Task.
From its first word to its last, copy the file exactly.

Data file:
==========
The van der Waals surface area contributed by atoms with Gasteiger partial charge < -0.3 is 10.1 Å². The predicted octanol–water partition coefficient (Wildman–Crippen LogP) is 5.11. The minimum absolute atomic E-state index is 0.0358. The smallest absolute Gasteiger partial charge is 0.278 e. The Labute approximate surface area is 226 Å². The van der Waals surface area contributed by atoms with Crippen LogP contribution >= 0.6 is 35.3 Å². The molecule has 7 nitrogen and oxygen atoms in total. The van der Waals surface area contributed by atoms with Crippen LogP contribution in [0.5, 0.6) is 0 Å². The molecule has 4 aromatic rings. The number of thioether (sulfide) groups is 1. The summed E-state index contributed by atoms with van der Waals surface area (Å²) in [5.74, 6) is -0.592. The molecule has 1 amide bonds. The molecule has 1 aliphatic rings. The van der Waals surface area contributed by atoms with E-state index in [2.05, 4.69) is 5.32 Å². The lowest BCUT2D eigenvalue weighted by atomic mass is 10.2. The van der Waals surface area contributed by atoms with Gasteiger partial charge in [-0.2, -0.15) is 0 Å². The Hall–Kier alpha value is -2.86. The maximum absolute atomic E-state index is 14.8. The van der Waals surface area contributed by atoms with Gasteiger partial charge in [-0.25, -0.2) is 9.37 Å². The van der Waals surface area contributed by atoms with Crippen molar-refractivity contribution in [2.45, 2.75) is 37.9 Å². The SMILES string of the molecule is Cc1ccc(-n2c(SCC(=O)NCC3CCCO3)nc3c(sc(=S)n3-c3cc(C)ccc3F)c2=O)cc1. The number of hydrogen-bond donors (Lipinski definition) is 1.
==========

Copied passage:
The van der Waals surface area contributed by atoms with Gasteiger partial charge < -0.3 is 10.1 Å². The predicted octanol–water partition coefficient (Wildman–Crippen LogP) is 5.11. The minimum absolute atomic E-state index is 0.0358. The smallest absolute Gasteiger partial charge is 0.278 e. The Labute approximate surface area is 226 Å². The van der Waals surface area contributed by atoms with Crippen LogP contribution >= 0.6 is 35.3 Å². The molecule has 7 nitrogen and oxygen atoms in total. The van der Waals surface area contributed by atoms with Crippen LogP contribution in [0.5, 0.6) is 0 Å². The molecule has 4 aromatic rings. The number of thioether (sulfide) groups is 1. The summed E-state index contributed by atoms with van der Waals surface area (Å²) in [5.74, 6) is -0.592. The molecule has 1 amide bonds. The molecule has 1 aliphatic rings. The van der Waals surface area contributed by atoms with E-state index in [2.05, 4.69) is 5.32 Å². The lowest BCUT2D eigenvalue weighted by atomic mass is 10.2. The van der Waals surface area contributed by atoms with Gasteiger partial charge in [-0.2, -0.15) is 0 Å². The Hall–Kier alpha value is -2.86. The maximum absolute atomic E-state index is 14.8. The van der Waals surface area contributed by atoms with Gasteiger partial charge in [-0.25, -0.2) is 9.37 Å². The van der Waals surface area contributed by atoms with Crippen molar-refractivity contribution in [2.45, 2.75) is 37.9 Å². The SMILES string of the molecule is Cc1ccc(-n2c(SCC(=O)NCC3CCCO3)nc3c(sc(=S)n3-c3cc(C)ccc3F)c2=O)cc1. The number of hydrogen-bond donors (Lipinski definition) is 1.